“In the future, everyone will be world-famous for 15 minutes” – Andy Warhol
Most probably Andy Warhol didn’t have social media in mind when he uttered this phrase, but it does make him appear as some sort of prophet.
Of course, to the ones who are reading this post and are not yet famous, it feels as a false statement. And, even though the most boring person on Twitter still has some hundred followers who don’t know him in real life, it’s far from what people would define as being famous.
Well then, let’s rephrase Warhol’s prophecy into “in the future, everyone can be world-famous for 15 minutes.”
You could. If your content somehow managed to reach enough people. If you had a great deal of avid followers who’d share your content around often enough…
But is that truly important for an artist?
I don’t know. There, now you can skip the rest of the post, and do something else. Maybe make some art.
The thing is that developing a personal brand has more to do with who you are as a person than it does with your artistic abilities. In fact, it has to do with what you think of those abilities, how you define yourself, and some other factors, such as emotional intelligence, your ability to adapt to change, to take advantage of certain opportunities, and to compromise.
Also, it’s well worth stating that you should be yourself, and that’s the most difficult thing to do.
It’s like living the poetry you cannot write. Some people are poets, some are poems. We all fall in love with a poem, one way or another. What I mean by that is that the kind of people who develop a personal brand are living, breathing poems. They have a certain charisma, a certain uniqueness…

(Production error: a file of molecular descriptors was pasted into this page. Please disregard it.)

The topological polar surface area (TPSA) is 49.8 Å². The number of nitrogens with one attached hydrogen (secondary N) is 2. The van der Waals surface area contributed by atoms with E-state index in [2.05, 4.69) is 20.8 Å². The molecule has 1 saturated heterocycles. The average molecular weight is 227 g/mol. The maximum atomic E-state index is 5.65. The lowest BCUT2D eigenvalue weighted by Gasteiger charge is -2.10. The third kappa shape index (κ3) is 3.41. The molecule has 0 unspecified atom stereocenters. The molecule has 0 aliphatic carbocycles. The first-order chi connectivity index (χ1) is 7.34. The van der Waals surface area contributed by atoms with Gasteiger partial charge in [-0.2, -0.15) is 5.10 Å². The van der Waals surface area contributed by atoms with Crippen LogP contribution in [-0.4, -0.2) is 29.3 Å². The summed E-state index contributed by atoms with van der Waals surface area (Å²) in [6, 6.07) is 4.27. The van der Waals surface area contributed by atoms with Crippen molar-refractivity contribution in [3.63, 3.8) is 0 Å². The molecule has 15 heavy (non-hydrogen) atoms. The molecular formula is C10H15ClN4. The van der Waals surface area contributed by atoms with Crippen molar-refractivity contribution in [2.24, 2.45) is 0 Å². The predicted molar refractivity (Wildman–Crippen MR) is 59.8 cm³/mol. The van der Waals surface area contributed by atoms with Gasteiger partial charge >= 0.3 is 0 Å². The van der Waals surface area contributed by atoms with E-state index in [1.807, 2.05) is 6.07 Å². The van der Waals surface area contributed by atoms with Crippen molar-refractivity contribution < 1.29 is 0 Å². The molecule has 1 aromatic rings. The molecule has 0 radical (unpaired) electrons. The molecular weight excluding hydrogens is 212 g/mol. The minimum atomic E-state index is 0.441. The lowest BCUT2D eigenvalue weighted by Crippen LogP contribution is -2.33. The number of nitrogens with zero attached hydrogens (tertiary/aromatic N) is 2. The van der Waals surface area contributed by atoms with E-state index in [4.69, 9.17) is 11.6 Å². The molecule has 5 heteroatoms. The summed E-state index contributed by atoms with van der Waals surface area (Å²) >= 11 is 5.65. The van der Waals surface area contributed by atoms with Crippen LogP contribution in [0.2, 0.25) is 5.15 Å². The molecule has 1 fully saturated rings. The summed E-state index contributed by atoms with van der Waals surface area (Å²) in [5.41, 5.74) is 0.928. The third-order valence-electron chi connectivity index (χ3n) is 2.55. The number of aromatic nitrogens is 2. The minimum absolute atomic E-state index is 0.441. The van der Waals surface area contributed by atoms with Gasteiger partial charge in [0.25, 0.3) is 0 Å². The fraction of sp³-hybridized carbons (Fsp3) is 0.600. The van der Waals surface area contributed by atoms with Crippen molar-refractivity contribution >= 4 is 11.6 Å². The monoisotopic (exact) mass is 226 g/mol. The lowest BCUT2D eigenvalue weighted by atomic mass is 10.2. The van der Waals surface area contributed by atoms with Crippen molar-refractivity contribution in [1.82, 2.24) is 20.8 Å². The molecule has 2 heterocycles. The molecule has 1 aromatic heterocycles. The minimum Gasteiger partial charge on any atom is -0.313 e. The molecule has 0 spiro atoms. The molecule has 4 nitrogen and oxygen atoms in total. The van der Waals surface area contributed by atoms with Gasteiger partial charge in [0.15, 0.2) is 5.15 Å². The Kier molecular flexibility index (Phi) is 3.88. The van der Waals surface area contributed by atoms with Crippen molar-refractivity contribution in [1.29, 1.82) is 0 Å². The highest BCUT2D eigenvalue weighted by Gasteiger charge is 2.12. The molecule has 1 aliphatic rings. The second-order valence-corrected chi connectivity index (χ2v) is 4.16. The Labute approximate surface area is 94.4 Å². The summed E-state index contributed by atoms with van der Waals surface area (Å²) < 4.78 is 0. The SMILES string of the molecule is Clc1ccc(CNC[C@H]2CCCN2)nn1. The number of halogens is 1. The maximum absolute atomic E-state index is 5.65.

Is that important?
Depends on what your goals are.
Do you want to be the next Salvador Dali?
Then you should aim to build a personal brand.
What does this mean?
Well, nowadays everything you do online is a part of your personal brand. Whether you like it or not. But you should be aware of it. Everything you post, every opinion you express, every photograph, cute video, or inspirational quote. What others say about it, that’s also a part of your personal brand.
Damien Hirst has created a personal brand. The guy who has 70 followers on Instagram, as talented as he may be, does not.
I believe that personal brands are simply a way of capturing attention. That’s all you need to get almost anything, actually. What I mean by this? If enough people see your work, then someone is going to buy it.
That’s the idea, basically.
You need exposure, and building a personal brand is a somewhat fancy way of saying that.
How you build that brand depends on you and what you feel comfortable doing, how much time and energy and money you want to invest in this, and what are the results you’re looking for.
As all things, I believe that there has to be a balance between the time spent making art and the time spent trying to sell it to other people. If you don’t believe in money, then the time spent trying to get other people to see what you have created. Because, let’s not delude ourselves, we create art for other folks to be inspired by it. We’re not living inside a void, on a deserted island, or in a post-apocalyptic New York inhabited only by zombies.
So we need other people. And developing a personal brand will help you reach more and more people.